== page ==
Eleanor Rosch has expanded upon these observations with her (and her associates') work on the principles of categorization (1976 and elsewhere). Through extensive experimentation on the ways in which people form inferences and use conceptual reference points, they have found that most information is cognitively organized at the basic level. "Basic objects are shown to be the most inclusive categories for which a concrete image of the category as a whole can be formed…and to be the categories most codable, most coded, and most necessary in language." For one particularly intriguing example of how this works, Brent Berlin and other researchers have shown (cited in Lakoff 1987), the level of the biological genus is in most cases psychologically basic: just as chair is basic, rather than furniture or Stickley stool, cat is basic, and not quadruped or American shorthair.
So it seems to me that in terms of literary genres -- which, by the way, may be usefully considered as part of Hobbs' "knowledge base K" and part of the continually readjusted common ground between various communities of readers, writers, and publishers -- there is a shifting ground regarding what counts as a basic-level concept. (NB: Is this really the right way to talk about what's going on here, or am I abusing the terminology?) This line of thought deserves more teasing out on the theoretical end, but first I need to learn more about exactly what happened in the marketing of popular novels from about 1870 through WWI. I also need a more thorough grounding in the history of genre studies. I can get what looks like a good overview through the early 70s (so long ago!) in Paul Hernandi's Beyond Genre. Any suggestions for additional resources would certainly be appreciated.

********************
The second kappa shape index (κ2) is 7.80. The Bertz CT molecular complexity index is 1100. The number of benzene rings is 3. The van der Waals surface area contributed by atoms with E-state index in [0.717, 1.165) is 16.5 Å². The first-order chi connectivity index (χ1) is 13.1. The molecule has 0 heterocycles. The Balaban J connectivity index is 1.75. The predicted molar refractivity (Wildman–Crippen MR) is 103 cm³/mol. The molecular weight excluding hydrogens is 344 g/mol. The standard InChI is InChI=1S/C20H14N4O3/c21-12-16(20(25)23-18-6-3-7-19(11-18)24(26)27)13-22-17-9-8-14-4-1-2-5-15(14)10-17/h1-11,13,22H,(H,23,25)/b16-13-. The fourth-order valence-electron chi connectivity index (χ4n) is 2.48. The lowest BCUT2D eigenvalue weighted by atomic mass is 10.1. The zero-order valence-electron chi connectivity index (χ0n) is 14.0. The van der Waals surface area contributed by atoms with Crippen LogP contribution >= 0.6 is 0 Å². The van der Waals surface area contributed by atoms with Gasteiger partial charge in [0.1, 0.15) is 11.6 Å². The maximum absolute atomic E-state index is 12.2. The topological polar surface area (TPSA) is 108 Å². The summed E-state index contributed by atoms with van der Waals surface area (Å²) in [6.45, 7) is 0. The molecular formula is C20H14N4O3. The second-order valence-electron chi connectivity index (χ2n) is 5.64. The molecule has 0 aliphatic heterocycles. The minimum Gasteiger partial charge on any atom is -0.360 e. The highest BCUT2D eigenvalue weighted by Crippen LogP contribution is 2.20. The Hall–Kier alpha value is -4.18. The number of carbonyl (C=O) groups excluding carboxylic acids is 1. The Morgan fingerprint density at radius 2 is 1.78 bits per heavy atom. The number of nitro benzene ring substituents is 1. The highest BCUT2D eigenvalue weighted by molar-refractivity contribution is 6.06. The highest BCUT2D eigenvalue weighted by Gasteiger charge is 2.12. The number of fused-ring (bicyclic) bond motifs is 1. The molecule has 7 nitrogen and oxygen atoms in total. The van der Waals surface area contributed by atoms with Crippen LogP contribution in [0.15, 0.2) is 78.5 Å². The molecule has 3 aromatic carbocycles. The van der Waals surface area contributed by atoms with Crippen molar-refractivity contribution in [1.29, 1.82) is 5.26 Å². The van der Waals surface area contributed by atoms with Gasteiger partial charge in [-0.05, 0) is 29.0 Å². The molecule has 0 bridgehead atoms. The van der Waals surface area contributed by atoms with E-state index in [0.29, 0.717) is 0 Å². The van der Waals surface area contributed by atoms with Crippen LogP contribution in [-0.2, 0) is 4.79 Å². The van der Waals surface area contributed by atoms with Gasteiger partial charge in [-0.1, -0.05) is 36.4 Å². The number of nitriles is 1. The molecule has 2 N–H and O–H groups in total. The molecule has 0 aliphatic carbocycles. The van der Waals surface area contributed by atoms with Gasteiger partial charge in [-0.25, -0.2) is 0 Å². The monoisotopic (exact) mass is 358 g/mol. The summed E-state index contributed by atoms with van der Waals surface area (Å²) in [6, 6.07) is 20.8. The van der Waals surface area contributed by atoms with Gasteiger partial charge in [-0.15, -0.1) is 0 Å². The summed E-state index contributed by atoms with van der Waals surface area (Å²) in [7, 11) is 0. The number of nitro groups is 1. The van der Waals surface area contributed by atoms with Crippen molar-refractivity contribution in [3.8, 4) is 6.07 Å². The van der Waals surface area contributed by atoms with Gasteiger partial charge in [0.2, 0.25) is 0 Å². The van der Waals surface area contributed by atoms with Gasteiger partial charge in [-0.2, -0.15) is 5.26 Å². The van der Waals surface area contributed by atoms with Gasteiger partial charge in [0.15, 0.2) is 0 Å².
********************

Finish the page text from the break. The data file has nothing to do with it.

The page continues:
1For the record (and you should feel especially free to skip it; it really is for the record, as in my record of stuff I just want to be able to remember, rather than anything crafted to be marginally digestable to anyone else), Brantlinger delineates three separate ways to define the genre. One is largely historical, simply situating the genre in its "1860s context of Gothic and domestic realism" in fiction, the powerful influence of Dickens, stage melodrama, 'sensational' jounalism, and bigamy trials and divorce law reform" (2). (How this approach comes out to be a kind of definition is not fully explained.) The second is to identify structural features, with a caveat in response to the abovementioned Derrida quote to the effect that these features may not be uniquely defining of this genre. Qualities in his list include "an apparent disintegration of narrative authority, caused by the introduction of secular mystery as a main ingredient of plots" (2-3); the melodramatic virtues of "violent and thrilling action, astonishing coincidences, stereotypic heroes, heroine, and villians, much sentimentality, and virtue rewarded and vice apparently punished at the end" presented with a new moral ambiguity (5); a "strong interest in sexual irregularities, adultery, forged marriages, and marriages formed under false pretenses" (6) but cast in an unsavorily exploitative mold (is this really new?); sometimes "indistinguishable from Gothic romances" (8); the bringing of the Gothic "up to date and so mixed with the conventions of realism as to make its events seem possible if not exactly probably" (9); and association with other cultural artifacts considered "sensational". The last -- or, more simply, the fact that these novels were widely classed (first disparagingly by critics and then, sometimes, by those who wrote or sold them) by contemporaries as belonging to this category -- seems indisputably to be the trump element in this grouping, though Brantlinger does not make this difference between it and other items in his list explicit. Finally, he points to the "psychological" (which is to say, psychoanalytic) perspective on the genre, particularly with regard to the connection between the anxiety of modernity and industrial capitalism, detection, and its structural correlate of limited omniscience. This trend is generally associated with later forms of detective fiction; Brantlinger's contribution here is in tracing it back all the way through the earliest sensation novels.(discussion)